Coercion or duress is a defense to prosecution for a criminal act. The Supreme Court of Indiana stated in Ross v. State (1907), 169 Ind. 388, 390, 82 N.E. 781: "... `[As to] the necessity or compulsion which [excuses] a criminal act [it] must be clear and conclusive, and must arise without the negligence or fault of the person who insists upon it as a defense. The alternative presented must be instant and imminent, and there must be, if not a physical, at least a moral necessity for the act ... If a person is compelled to commit a crime by threats of violence sufficient to induce a well-grounded apprehension of death or serious bodily harm in case of refusal, this excuses him.' ..." It has long been recognized that credibility of a witness is within the exclusive province of the trier of fact. The importance of allowing the trier of fact to judge the credibility of the witnesses has been described by our Indiana Supreme Court as follows: "... In considering the weight of the testimony by this court, it must be remembered that such evidence comes before us merely in written words; while the court and jury trying the cause have it from the living voice, with whatever peculiar accent, emphasis, or intonation it may have; and that they see the witness, his countenance, looks, expression of face, manner, readiness, or reluctance, and the many nameless indices of truth or falsehood, *526 which it is impossible to put in words. A statement of facts in words, though testified to by different witnesses, of various degrees of credibility, comes to us with the same weight, while to the court and jury their weight would be, in some instances, the full import of the words, and in others scarcely worth consideration. Hence it is that the credibility of a witness is a question solely for the jury, they being the triors [triers] of fact; and the presumption in this court must be that they understood their duty, and performed it... ." Cox v. State (1875), 49 Ind. 568, 571.

Hood v. State (1974), 160 Ind. App. 667, 313 N.E.2d 546. The trier of fact is not required to accept defendant's exculpating testimony when the totality of the evidence reasonably supports a finding of guilt. Hardin v. State (1972), 153 Ind. App. 317, 287 N.E.2d 359.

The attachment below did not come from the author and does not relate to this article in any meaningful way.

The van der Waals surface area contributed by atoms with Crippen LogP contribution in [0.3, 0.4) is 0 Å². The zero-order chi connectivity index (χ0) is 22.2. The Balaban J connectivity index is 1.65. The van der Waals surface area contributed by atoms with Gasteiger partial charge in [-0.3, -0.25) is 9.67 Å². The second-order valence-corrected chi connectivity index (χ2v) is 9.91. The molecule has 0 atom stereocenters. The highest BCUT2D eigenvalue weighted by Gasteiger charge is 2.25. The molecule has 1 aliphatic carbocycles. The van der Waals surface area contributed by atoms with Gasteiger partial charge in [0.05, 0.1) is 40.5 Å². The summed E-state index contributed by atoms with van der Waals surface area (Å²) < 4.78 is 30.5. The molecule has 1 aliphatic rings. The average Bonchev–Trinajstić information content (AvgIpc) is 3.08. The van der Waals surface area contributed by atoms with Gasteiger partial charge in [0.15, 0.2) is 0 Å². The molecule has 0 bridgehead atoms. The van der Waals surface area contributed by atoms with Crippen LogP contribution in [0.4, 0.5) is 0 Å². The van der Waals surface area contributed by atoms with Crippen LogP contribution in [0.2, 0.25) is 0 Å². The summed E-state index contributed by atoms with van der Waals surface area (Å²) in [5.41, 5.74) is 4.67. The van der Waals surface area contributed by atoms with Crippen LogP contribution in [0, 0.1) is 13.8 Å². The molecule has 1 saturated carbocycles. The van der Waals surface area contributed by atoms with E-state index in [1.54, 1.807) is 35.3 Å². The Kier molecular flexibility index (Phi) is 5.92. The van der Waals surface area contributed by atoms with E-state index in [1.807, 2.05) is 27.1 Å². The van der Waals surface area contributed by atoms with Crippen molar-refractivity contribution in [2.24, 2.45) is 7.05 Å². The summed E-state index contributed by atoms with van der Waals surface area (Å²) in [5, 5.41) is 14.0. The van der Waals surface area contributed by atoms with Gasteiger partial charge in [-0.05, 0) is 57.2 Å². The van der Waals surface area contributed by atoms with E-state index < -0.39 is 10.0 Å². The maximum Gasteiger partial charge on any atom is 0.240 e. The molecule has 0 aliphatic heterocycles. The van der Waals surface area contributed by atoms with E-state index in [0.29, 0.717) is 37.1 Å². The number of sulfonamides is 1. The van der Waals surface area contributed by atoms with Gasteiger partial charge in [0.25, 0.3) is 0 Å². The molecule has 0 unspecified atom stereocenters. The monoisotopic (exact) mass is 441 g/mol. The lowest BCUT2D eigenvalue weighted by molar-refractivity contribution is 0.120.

It is clear from the evidence that there was substantial evidence of probative value from which the jury as the trier of fact could reasonably infer that defendant was guilty beyond a reasonable doubt.


Appellant's third alleged error is that the judgment of the trial court is contrary to law because it is not consistent with the verdict of the jury and is not supported by the evidence presented at trial. The verdict reads, omitting captions, titles, and signatures the same for Count I as for Count II and is as follows:

"We, the Jury, find the defendant Robert Eugene Moore guilty of the crime of theft as covered by Count I of the information and that he be fined $500.00 (here inserting a sum of money not exceeding $5,000.00 and that he be imprisoned for not less than One (1) nor more than Ten (10) years and be disfranchised and rendered incapable of holding any office of trust or profit for 5 years (here inserting the period of time)."

Appellant was sentenced by the court to not less than one (1) year nor more than ten (10) years with credit for time already served in connection with these charges. No fines or costs were assessed. The judge at sentencing asked appellant-defendant if he had any legal cause why judgment should not be pronounced and sentence imposed on the finding of guilty of theft in a sum over $100.00 as covered on the verdict of the jury. The record shows no objection raised by the appellant-defendant. The front of the commitment papers shows theft in a sum over $100. The body of the commitment reads theft in a sum less than $100.00 as covered by Count I [II] on verdict of jury. The order showed that appellant-defendant was to be imprisoned for a period of not less than one (1) nor more than ten (10) years on Count I, and the same on Count II. The record shows appellant-defendant appeared in person and by counsel at sentencing. No objection was raised at anytime to the alleged irregularities. No objection was made to the verdict forms during instructions prior to the jury deliberations.[3] No objection was made to the form of the verdict.

For these reasons, appellant-defendant is now precluded from arguing that alleged error. A defendant may not stand idly by and make no objection to the verdict and permit the jury to be discharged and then, when the verdict cannot be corrected, attack it. Johnson v. State (1978), Ind. App., 376 N.E.2d 542. Smith v. State (1965), 247 Ind. 126, 130, 211 N.E.2d 186, 189. Nor has the appellant shown that the verdicts are so defective and uncertain on their face that no judgment could be pronounced on them. Page v. State (1923), 193 Ind. 442, 139 N.E. 143.


ROBERTSON, J. (sitting by designation) and LOWDERMILK, J. (sitting by designation), concur.


[1] Appellant-defendant testified that he did lay down on the floor as directed. The proprietor testified that defendant remained standing throughout.

[2] Appellant-defendant testified that the two gunmen escaped by running down an alley. The State's witness testified they all left in defendant's car.

[3] The jury was properly instructed, although the verdict form provided on theft from the person could have been more specific. The amount of money taken in a theft from the person, of which Moore was convicted, is not a factor. The instruction on theft from the person provided the jury with the option to use the verdict form which was in fact used here.